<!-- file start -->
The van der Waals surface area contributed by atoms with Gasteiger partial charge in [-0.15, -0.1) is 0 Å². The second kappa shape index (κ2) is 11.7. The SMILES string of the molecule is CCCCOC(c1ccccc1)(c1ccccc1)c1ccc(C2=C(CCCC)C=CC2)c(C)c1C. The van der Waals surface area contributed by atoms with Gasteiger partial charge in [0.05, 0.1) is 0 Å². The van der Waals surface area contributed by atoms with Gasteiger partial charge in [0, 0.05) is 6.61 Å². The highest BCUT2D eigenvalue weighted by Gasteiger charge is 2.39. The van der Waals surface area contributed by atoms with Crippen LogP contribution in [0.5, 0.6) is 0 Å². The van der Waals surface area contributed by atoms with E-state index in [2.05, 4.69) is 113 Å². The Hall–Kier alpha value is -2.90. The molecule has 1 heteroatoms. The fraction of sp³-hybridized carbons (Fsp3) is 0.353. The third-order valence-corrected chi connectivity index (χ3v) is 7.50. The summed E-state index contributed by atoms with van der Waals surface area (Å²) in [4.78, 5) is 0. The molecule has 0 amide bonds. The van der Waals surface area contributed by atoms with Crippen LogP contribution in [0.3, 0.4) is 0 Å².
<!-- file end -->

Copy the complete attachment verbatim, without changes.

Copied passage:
The van der Waals surface area contributed by atoms with Gasteiger partial charge in [-0.15, -0.1) is 0 Å². The second kappa shape index (κ2) is 11.7. The SMILES string of the molecule is CCCCOC(c1ccccc1)(c1ccccc1)c1ccc(C2=C(CCCC)C=CC2)c(C)c1C. The van der Waals surface area contributed by atoms with Gasteiger partial charge in [0.05, 0.1) is 0 Å². The van der Waals surface area contributed by atoms with Gasteiger partial charge in [0, 0.05) is 6.61 Å². The highest BCUT2D eigenvalue weighted by Gasteiger charge is 2.39. The van der Waals surface area contributed by atoms with Crippen LogP contribution in [0.5, 0.6) is 0 Å². The van der Waals surface area contributed by atoms with E-state index in [2.05, 4.69) is 113 Å². The Hall–Kier alpha value is -2.90. The molecule has 1 heteroatoms. The fraction of sp³-hybridized carbons (Fsp3) is 0.353. The third-order valence-corrected chi connectivity index (χ3v) is 7.50. The summed E-state index contributed by atoms with van der Waals surface area (Å²) in [4.78, 5) is 0. The molecule has 0 amide bonds. The van der Waals surface area contributed by atoms with Crippen LogP contribution in [0.3, 0.4) is 0 Å².